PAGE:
The basic economic objection to crime is that a crime is a costly but sterile transaction. It redistributes wealth, which doesn't increase the size of the social pie; and therefore the costs involved in crime‚Äîthe time and other inputs of the criminal, and the defensive measures taken by potential victims‚Äîare a deadweight loss to society.
But notice that the economic definition of crime as a sterile transaction (or coerced transfer payment) does not correspond to the legal definition of crime; in law, a crime is anything that the government forbids on pain of criminal penalties. Victimless crimes tend to be productive transactions, which make the parties better off (at least by their own lights). Attempting to deter or prevent such transactions are likely therefore to reduce the overall social welfare, like other interferences with the operation of free markets. Of course there may be external costs, costs external to the parties to the drug transaction or other victimless crime, that in some cases justify punishment, but this is probably not true in general.
So the first question to consider in assessing the effects of crime on economic welfare is how much of what is criminalized should be. Bribery of officials is, as Becker points out, an interesting mixed case. It is a voluntary transaction with external costs, but sometimes the social benefits exceed those costs, as where the bribe results in circumvention of an inefficient restriction on commercial activity.
Robberies, kidnappings, and other coerced transfers involve a reallocation of resources from productive commercial activities to a zero-sum game of attack and defend. But I am not sure that we should expect this type of criminality to be a simple function of poor prospects for legal employment. If everyone has poor prospects, and is therefore poor, the gains from crime will be meager; both the benefits of crime and the opportunity costs of the criminal (mainly what he could earn in legal employment) will be depressed. Steeply unequal incomes would seem a better explanation for a high crime rate in a poor country, since despite the overall poverty there would be attractive targets for criminals. The high rate of kidnapping in Mexico City seems related to the fact that the city has many wealthy residents as well as many poor ones.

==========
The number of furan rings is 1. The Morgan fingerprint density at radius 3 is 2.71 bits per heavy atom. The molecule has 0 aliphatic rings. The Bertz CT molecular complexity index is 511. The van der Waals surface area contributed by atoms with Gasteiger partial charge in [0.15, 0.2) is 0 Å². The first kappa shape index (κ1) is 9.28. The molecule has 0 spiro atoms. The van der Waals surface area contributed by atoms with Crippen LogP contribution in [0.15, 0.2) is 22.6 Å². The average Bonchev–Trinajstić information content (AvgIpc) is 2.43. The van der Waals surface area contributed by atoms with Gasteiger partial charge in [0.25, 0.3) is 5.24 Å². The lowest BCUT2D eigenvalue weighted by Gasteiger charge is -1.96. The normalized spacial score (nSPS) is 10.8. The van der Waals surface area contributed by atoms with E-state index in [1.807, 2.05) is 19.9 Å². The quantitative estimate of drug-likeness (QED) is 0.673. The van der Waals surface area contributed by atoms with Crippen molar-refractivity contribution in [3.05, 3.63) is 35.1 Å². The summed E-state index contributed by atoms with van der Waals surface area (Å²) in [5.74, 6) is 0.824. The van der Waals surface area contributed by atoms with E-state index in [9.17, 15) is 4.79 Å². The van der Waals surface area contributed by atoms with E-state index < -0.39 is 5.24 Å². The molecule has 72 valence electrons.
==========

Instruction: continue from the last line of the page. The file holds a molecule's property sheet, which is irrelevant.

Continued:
Another factor in high crime rates in poor countries is that it is difficult to finance an effective apparatus for fighting crime. It requires police and judges who are paid enough not to be readily bribable by criminal gangs; in addition, the police must be sufficiently numerous and well-armed to be capable of protecting judges, witnesses, and criminal investigators. So there is a chicken and egg problem: a poor country has difficulty affording the means of preventing crimes rates from skyrocketing, and the high crime rates help to keep the country poor.
It is true that the aggregate expense of even well-paid police and judges is likely to be only a small percentage of GDP even in a poor country. But it is difficult to set a wage scale for a class of workers that is grossly in excess of prevailing wages for work involving similar skills and education.
A possible response to resource limitations on crime fighting is very severe punishment of convicted criminals. The threat of punishment has a deterrent effect, provided the probability of punishment is not negligible; and as Becker long ago pointed out in his famous 1968 article on crime and punishment, making the threat is a lot cheaper than hiring a huge police force. In other words, resources on maintaining a high probability of apprehending and punishing criminals can be economized on, without lose of deterrence, by jacking up the punishment of those who are apprehended; the expected cost of punishment need be no higher. Moreover, the probability of apprehension and conviction can be cheaply enhanced, too, by reducing the procedural rights of criminal defendants. In addition, purging the statute books of victimless crimes, and eliminating foolish regulations that invite bribery to circumvent them, can reduce demands on the criminal justice system and permit refocusing it on the crimes that impose the greatest costs on the society.